To avoid future deviations, it is important that, during a corrective action on a CCP, the process be adjusted to restore control. Adjusting the process may involve activities such as adjusting the temperature, adjusting and recalibrating instruments (e.g. metal detectors), and manual adjustment (e.g., adjusting pH in brines, increasing sanitizer strength). It is recommended that written, defined procedures be used. Further, the need for adjustments may result in reevaluation of verification activities, such as calibration.

C. Documentation of Corrective Actions

Documentation and records of all corrective actions for all CCPs must be maintained on appropriate forms. In addition, corrective actions should be summarized in a narrative statement. These records should demonstrate both corrective actions and product disposition. In addition, they assist in assessing recurring problems and the need for modifications.

At a minimum, corrective action records must include:

  • Product identification: description, code and/or lot number, hold number, amount of hold;
  • Description of deviation;
  • Date of occurrence;
  • Corrective action taken and process adjustments;
  • Name of responsible individual; and
  • Results of product evaluation and disposition.

Improper corrective actions, or lack of corrective actions when deviations occur, are a major cause of regulatory violation of HACCP plans for those commodities under federal regulation. Therefore, where appropriate, the HACCP team should consult regulatory requirements. At the bare minimum, corrective actions must be summarized on the HACCP Plan Summary Form, as shown in Table 2. In addition, corrective actions should be described in more detail in a Corrective Action Log (Table 3).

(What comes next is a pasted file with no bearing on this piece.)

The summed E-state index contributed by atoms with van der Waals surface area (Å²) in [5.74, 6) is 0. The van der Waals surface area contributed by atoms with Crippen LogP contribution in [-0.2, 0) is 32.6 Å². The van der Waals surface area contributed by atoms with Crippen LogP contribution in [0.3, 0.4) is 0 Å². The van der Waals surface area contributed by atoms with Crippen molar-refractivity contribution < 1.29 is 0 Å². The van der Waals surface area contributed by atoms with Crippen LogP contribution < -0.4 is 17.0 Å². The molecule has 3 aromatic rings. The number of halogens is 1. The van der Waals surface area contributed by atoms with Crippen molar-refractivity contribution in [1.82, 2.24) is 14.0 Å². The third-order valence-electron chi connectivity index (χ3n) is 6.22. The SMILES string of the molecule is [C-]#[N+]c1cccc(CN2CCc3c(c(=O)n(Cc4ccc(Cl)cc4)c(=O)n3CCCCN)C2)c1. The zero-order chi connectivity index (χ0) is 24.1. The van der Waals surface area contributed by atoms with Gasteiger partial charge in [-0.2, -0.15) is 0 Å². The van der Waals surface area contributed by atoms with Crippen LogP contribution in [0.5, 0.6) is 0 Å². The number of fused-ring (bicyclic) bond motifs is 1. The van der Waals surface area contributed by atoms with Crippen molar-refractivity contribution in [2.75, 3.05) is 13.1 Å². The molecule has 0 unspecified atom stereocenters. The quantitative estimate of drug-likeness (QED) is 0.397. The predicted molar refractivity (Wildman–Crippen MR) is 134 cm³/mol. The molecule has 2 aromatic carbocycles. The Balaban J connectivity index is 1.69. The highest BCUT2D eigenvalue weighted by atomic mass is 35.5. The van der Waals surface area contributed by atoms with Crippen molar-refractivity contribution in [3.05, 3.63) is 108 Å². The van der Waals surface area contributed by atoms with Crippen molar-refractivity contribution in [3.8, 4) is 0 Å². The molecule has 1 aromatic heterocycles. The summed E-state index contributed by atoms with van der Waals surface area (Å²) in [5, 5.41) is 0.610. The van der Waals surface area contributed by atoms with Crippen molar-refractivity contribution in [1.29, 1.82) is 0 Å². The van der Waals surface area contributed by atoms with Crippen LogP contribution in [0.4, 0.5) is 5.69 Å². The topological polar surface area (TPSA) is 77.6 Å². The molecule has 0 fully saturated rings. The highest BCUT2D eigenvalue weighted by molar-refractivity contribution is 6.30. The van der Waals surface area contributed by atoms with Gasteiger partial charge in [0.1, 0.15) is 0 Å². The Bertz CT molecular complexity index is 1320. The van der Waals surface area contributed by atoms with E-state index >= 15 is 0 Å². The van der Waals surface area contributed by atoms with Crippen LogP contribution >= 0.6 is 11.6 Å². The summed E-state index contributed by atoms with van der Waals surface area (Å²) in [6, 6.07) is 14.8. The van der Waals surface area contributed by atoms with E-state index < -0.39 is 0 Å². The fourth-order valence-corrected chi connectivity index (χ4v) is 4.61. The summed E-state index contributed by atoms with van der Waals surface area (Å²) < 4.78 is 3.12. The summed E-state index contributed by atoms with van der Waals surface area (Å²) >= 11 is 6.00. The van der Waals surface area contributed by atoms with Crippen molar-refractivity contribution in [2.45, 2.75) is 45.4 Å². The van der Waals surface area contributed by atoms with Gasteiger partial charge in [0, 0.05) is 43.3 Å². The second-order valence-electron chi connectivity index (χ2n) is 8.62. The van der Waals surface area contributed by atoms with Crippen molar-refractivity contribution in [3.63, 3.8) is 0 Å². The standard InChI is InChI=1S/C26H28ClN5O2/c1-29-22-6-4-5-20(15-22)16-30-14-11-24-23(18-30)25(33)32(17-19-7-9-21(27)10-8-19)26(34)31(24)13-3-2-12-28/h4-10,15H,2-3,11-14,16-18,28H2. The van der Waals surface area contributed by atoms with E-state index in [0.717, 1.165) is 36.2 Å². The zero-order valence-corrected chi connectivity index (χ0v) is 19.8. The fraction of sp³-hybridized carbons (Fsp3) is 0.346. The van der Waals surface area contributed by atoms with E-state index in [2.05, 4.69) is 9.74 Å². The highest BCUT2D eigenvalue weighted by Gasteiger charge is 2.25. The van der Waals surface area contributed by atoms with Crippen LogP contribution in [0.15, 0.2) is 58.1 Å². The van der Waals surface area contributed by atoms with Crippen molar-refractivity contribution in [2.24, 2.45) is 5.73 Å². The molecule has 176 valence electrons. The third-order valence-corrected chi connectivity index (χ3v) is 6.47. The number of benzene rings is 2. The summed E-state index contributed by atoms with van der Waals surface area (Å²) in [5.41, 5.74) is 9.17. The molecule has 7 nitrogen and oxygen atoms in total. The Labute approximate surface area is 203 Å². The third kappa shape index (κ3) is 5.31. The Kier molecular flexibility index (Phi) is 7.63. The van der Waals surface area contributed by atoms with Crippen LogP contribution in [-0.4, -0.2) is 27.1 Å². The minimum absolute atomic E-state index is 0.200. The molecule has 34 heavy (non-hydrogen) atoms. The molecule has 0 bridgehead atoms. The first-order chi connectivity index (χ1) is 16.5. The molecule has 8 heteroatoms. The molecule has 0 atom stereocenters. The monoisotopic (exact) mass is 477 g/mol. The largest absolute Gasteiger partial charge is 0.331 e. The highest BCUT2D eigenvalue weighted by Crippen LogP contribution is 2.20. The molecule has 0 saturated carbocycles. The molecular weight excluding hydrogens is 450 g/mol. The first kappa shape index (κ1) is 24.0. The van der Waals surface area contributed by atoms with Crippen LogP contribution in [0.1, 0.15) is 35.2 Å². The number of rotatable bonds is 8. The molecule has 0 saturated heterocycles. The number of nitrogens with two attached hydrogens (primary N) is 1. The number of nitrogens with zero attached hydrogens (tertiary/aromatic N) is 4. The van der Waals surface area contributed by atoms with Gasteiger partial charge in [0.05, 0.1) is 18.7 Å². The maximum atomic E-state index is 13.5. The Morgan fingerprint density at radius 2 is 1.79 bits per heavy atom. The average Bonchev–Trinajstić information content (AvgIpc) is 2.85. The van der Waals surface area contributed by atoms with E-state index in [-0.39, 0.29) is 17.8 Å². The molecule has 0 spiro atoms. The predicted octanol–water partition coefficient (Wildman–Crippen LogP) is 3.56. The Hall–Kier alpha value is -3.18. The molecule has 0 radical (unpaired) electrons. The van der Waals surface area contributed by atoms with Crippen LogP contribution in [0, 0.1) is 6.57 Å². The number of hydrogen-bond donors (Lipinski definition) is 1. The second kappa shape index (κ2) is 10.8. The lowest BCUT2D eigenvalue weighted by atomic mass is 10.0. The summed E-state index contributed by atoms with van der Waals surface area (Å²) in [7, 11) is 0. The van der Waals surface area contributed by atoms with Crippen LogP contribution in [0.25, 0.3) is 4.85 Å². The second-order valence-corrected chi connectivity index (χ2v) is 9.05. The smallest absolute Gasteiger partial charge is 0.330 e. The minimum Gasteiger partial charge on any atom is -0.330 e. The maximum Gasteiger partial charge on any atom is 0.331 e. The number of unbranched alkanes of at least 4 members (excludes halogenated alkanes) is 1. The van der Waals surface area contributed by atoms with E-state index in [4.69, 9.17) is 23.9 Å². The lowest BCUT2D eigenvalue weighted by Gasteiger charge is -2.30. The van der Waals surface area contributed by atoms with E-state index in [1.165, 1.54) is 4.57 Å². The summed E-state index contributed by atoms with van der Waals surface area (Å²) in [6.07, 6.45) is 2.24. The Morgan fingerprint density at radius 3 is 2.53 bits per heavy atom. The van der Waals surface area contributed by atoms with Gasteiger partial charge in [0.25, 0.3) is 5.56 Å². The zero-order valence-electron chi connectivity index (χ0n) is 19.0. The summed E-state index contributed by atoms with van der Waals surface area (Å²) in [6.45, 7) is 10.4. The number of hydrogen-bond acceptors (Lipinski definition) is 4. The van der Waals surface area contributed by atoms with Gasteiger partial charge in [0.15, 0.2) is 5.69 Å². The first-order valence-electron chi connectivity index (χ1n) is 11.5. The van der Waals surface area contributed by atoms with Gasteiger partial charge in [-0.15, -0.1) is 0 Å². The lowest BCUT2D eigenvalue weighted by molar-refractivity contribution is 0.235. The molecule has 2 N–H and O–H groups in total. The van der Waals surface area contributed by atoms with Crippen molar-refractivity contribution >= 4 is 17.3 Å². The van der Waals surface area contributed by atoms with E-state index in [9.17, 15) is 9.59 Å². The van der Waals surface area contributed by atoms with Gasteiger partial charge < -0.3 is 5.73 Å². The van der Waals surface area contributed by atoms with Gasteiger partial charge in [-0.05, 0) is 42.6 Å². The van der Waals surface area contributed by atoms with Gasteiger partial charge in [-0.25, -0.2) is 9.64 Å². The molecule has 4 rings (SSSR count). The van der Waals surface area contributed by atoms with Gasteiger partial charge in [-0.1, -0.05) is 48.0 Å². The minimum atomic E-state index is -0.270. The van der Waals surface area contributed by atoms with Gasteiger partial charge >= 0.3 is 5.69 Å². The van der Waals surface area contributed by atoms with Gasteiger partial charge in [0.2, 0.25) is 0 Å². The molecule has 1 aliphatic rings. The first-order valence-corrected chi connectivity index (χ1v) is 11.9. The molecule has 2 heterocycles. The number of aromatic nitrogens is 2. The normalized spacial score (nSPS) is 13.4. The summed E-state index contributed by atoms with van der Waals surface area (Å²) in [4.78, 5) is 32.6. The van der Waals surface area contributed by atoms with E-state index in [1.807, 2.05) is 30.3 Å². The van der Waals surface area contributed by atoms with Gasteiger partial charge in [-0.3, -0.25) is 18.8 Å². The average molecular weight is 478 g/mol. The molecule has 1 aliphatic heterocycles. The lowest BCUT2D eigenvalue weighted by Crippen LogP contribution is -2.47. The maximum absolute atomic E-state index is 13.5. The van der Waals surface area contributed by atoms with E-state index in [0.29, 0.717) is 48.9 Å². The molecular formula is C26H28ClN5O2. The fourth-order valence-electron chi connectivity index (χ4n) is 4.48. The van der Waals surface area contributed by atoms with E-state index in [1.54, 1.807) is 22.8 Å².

D. Product Disposition Analysis

The typical steps involved with a Product Disposition Analysis are as follows:

  • Step 1. Determine if the product presents a safety hazard. This may involve expert evaluation of product sampling and testing.
  • Step 2. If no hazard exists, either release product "as is," or downgrade and release.
  • Step 3. If a potential hazard exists, determine whether the product can be reworked (e.g., recooked, repackaged, reconditioned) or diverted for an alternative safe use (e.g., used for animal feed, or denatured for rendering),
  • Step 4. If the product cannot be handled as described above, it must be destroyed, following appropriate destruction procedures that do not impact the environment.

IV. Summary

Corrective actions are key to preventing the sale of unsafe product. Corrective actions shall be taken for every deviation from a Critical Limit. The cause of the deviation shall be corrected and any modifications made to prevent recurrence. It is imperative that these actions be taken, that they be thorough, and that they be documented.

References

Codex Alimentarius. (2003). Hazard analysis and critical control point (HACCP) system and guidelines for its application. ANNEX to Recommended International Code of Practice/General Principles of Food Hygiene. CAC/RCP 1-1969, Rev 4. FAO/WHO Codex Alimentarius Commission.

National Advisory Committee on Microbiological Criteria for Foods (NACMCF). (1998). Hazard analysis and critical control point principles and application guidelines. Journal of Food Protection, 61, 762.

Food and Drug Administration Center for Food Safety and Applied Nutrition. (1995). Procedures for the safety and sanitary processing and importing of fish and fishery products. Final Rule, 18 Dec. 1995. Federal Register, 60, 65095-65202.